Who do European companies innovate with?
The current environment of disruption requires companies to be in constant transformation if they are to avoid being left behind, and to set themselves apart from the competition. In this race, an increasing number of companies choose to open themselves up to collaboration from external actors.
In its report “Innovation in Europe”, Deloitte highlights how opening up in this way marks a change in promoting innovation and protecting against the incursion of disruptive innovation, and stresses how crucial it is, in this commitment, for companies to create within a coordinated ecosystem of collaborators, which they can feed from to innovate.
Innovation that is open to experts and large audiences.
Also, when citing the main actors and external resources for innovation, organizations mention niche experts and other sectors (45% and 41%, respectively, generally through workshops) and, secondly, the “generation of ideas by a large volume of users” (34%) through online platforms and communities.
Deloitte’s report also highlights the main obstacles European companies find when they implement innovation strategies, underlining the cultural resistance to change, the absence of technical competencies within their internal talent, and the lack of availability among technology suppliers to implement new technologies.
Inviting external collaborators and large audiences to participate is one of the most common ways to innovate, according to Deloitte.
5 improvement areas for European innovation.
According to the consultancy firm, Europe “is not lagging behind in the race toward a digital future”. However, its report establishes five great development areas to increase its companies’ competitiveness in Innovation:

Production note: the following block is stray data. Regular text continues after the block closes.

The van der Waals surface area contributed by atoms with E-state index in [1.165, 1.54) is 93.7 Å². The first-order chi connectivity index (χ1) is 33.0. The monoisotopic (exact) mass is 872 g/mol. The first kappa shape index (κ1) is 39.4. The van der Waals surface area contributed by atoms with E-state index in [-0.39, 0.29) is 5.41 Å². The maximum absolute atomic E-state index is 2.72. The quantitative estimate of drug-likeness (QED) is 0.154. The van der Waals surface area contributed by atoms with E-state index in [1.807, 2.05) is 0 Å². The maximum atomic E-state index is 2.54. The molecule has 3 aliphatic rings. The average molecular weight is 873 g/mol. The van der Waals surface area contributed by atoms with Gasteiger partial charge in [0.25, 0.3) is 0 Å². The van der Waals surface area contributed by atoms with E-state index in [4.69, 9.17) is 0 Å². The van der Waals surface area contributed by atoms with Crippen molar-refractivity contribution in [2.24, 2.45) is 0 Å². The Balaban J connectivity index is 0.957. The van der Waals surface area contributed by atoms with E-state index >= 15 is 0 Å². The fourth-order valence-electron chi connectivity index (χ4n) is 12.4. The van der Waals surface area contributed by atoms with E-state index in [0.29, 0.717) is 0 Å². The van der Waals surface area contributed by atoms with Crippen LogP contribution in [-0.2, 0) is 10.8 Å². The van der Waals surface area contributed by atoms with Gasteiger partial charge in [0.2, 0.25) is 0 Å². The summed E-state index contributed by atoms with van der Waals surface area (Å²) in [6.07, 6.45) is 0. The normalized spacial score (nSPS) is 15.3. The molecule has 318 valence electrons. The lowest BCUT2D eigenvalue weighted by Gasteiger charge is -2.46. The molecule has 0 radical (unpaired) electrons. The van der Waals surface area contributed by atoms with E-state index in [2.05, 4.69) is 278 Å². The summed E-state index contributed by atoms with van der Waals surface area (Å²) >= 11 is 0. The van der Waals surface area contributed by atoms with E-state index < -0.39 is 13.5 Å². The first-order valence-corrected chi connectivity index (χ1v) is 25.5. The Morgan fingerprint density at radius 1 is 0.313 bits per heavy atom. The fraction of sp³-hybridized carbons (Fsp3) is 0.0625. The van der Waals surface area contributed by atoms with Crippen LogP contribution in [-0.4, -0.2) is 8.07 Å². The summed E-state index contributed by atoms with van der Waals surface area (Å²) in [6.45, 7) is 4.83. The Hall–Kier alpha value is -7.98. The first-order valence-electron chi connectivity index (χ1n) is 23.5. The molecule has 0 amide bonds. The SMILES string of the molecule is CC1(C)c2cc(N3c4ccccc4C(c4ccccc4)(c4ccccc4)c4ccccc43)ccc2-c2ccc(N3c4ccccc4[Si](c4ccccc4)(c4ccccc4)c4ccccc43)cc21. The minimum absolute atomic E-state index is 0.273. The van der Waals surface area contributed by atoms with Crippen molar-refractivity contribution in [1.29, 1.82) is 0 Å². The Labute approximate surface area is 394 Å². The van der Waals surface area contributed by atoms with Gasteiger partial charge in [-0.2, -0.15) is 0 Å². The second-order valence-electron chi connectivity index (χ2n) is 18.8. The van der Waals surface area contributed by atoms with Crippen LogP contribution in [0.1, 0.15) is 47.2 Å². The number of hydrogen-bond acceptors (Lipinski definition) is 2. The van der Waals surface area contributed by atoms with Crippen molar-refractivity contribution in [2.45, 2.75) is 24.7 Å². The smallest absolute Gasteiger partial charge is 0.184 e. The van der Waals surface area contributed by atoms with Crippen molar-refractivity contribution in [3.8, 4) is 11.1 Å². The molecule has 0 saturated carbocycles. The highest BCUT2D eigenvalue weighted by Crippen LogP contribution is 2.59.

1. Not confining themselves only to technology.
Having the right technology and investing in it is not enough, if the right professionalsand organizational structures are not behind it.
2. Change in corporate culture.
Resistance to change is one of the main obstacles to innovation. To break that barrier, European companies not only need to instill the importance of innovation in all their employees, but also to make them participate in innovation.
3. Innovate in a state of permanent beta.
There should be no limit to innovation. Rather, it should be directed towards the most relevant aspects that will increase competitiveness in an industry or sector. With that goal in mind, companies should adopt flexible and iterative work models.
4. Prioritize skills.
Training talent is essential to obtain more innovative results; it is also a factor in continuous development, which requires investment from companies.
5. Mold their own ecosystem, with internal and external help.
Opening up to external collaborators is a key factor in accelerating innovation processes. The report is clear in this respect, and stresses advantages like the exchange of knowledge, technology and expertise.
The need to innovate, a constant also for large Spanish companies
Spain has positioned itself at the head of innovation in Europe, according to Deloitte's survey, which also highlights that the next two years are expected to see an increase in the innovation budget of 93% of Spanish companies, exceeding the European average (88%), and putting Spain in second place within the continent in the area [find out how we can help you drive your corporate innovation program].
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Gartner’s 6 barriers for digital transformation in businesses.